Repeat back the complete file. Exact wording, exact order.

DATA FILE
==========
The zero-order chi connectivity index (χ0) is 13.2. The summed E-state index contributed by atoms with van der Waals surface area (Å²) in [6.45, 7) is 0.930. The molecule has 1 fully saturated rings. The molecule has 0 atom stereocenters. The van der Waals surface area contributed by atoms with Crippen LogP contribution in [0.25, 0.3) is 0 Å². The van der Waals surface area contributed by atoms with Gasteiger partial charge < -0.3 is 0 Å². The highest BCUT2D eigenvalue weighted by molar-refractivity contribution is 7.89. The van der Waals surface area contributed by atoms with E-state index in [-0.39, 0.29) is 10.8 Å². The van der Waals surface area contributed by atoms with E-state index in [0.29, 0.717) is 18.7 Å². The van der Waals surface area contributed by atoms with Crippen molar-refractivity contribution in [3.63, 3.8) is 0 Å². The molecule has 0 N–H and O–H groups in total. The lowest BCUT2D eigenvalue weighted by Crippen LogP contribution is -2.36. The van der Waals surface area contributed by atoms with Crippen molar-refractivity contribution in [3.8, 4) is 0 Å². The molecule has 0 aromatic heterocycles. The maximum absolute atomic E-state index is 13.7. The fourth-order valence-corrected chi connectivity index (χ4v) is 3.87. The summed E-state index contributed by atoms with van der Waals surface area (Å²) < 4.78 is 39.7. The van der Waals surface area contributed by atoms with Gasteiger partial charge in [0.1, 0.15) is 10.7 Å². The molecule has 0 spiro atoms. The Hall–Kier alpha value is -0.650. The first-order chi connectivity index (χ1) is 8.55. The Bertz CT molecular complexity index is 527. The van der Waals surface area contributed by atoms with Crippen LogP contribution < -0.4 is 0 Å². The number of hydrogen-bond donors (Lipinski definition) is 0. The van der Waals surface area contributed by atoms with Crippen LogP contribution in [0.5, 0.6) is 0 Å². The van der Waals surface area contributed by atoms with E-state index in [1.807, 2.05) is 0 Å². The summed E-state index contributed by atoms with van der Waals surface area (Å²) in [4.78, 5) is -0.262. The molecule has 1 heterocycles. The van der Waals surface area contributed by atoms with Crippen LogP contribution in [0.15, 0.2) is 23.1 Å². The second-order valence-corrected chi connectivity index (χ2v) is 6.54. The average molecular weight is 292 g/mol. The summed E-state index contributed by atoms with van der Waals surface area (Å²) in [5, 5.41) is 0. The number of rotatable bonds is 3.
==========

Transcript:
The zero-order chi connectivity index (χ0) is 13.2. The summed E-state index contributed by atoms with van der Waals surface area (Å²) in [6.45, 7) is 0.930. The molecule has 1 fully saturated rings. The molecule has 0 atom stereocenters. The van der Waals surface area contributed by atoms with Crippen LogP contribution in [0.25, 0.3) is 0 Å². The van der Waals surface area contributed by atoms with Gasteiger partial charge < -0.3 is 0 Å². The highest BCUT2D eigenvalue weighted by molar-refractivity contribution is 7.89. The van der Waals surface area contributed by atoms with E-state index in [-0.39, 0.29) is 10.8 Å². The van der Waals surface area contributed by atoms with E-state index in [0.29, 0.717) is 18.7 Å². The van der Waals surface area contributed by atoms with Crippen molar-refractivity contribution in [3.63, 3.8) is 0 Å². The molecule has 0 N–H and O–H groups in total. The lowest BCUT2D eigenvalue weighted by Crippen LogP contribution is -2.36. The van der Waals surface area contributed by atoms with Crippen molar-refractivity contribution in [3.8, 4) is 0 Å². The molecule has 0 aromatic heterocycles. The maximum absolute atomic E-state index is 13.7. The fourth-order valence-corrected chi connectivity index (χ4v) is 3.87. The summed E-state index contributed by atoms with van der Waals surface area (Å²) < 4.78 is 39.7. The van der Waals surface area contributed by atoms with Gasteiger partial charge in [0.1, 0.15) is 10.7 Å². The molecule has 0 spiro atoms. The Hall–Kier alpha value is -0.650. The first-order chi connectivity index (χ1) is 8.55. The Bertz CT molecular complexity index is 527. The van der Waals surface area contributed by atoms with Crippen LogP contribution < -0.4 is 0 Å². The number of hydrogen-bond donors (Lipinski definition) is 0. The van der Waals surface area contributed by atoms with Crippen LogP contribution in [0.5, 0.6) is 0 Å². The van der Waals surface area contributed by atoms with E-state index in [1.807, 2.05) is 0 Å². The summed E-state index contributed by atoms with van der Waals surface area (Å²) in [4.78, 5) is -0.262. The molecule has 1 heterocycles. The van der Waals surface area contributed by atoms with Crippen LogP contribution in [0.15, 0.2) is 23.1 Å². The second-order valence-corrected chi connectivity index (χ2v) is 6.54. The average molecular weight is 292 g/mol. The summed E-state index contributed by atoms with van der Waals surface area (Å²) in [5, 5.41) is 0. The number of rotatable bonds is 3.